The rooms and their related cognitive stages are:
1. The Gallery: a room where examples of deep work are displayed to inspire, incite and nudge.
3. The Library: a space for research and investigation containing an extensive collection of information, records and books, both internal and external to the organization. The Library can additionally be a collection of the products or elements that a company works with. For example, at the CEBRA workplace in Aarhus, a space named The Brick hosts various architectural materials that make it a meeting room and an area for research.
The most compelling component of the Eudaimonia Machine is its final stage, the Chambers — an area for retreat, contemplation, and deep thinking. In the Chambers, employees can work in a safe spatial setting that offers cognitive control and answers their needs for privacy, quiet and refuge. Therefore, the Eudaimonia Machine can serve as an alternative to standard working environments as it attempts to circumvent common deficiencies of office layouts: noise, distractions, interruptions, etc.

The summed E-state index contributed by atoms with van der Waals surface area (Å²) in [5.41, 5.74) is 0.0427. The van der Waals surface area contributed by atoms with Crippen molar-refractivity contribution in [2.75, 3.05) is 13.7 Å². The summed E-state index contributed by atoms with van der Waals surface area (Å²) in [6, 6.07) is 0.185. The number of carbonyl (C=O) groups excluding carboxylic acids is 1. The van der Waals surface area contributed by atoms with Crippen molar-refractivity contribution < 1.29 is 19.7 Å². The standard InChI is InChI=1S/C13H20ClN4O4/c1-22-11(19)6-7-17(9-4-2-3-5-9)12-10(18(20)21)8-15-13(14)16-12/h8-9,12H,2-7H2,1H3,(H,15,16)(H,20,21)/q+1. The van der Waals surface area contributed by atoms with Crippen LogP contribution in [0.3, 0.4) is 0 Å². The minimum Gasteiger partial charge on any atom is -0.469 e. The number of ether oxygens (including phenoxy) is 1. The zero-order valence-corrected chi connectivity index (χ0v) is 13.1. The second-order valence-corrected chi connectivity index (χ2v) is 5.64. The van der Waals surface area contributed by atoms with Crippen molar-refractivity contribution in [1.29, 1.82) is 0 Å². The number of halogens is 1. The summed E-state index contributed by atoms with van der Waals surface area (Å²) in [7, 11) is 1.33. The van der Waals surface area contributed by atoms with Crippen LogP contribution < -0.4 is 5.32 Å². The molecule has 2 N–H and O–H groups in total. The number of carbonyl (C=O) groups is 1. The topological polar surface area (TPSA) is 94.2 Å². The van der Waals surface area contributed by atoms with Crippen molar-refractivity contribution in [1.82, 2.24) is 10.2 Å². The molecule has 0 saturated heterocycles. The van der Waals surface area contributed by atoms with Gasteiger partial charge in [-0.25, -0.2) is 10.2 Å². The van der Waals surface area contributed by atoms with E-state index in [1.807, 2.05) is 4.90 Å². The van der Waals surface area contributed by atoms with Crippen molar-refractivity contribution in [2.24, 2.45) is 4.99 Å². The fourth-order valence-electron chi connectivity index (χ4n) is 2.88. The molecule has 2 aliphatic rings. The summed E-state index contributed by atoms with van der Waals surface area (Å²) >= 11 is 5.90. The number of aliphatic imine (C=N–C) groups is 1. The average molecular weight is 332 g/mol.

Even though Dr. Dewane imagined the “machine” as a one-floor rectangular space composed of five consecutive rooms, we can envision it being applicable to other kinds of configurations, for example as vertical, concentric, distributed in 3D space.
The backbone of this concept does not lie in its linear structure but in the holistic understanding of the workplace as a variety of environments that meet personality needs and people’s different work activities.
Orienting the occupant gradually through stages that go from inspiration to deep work is undoubtedly an appealing idea. However, innovative work processes often do not follow a linear structure, but they are the result of open, flexible, and iterative practice.
Consequently, a true eudaimonic workplace should, first and foremost, accommodate openness and flexibility while, at the same time, respond rapidly to the unforeseen and multifaceted needs of every employee through spaces for inspiration, collaboration, investigation, superficial work and deep work.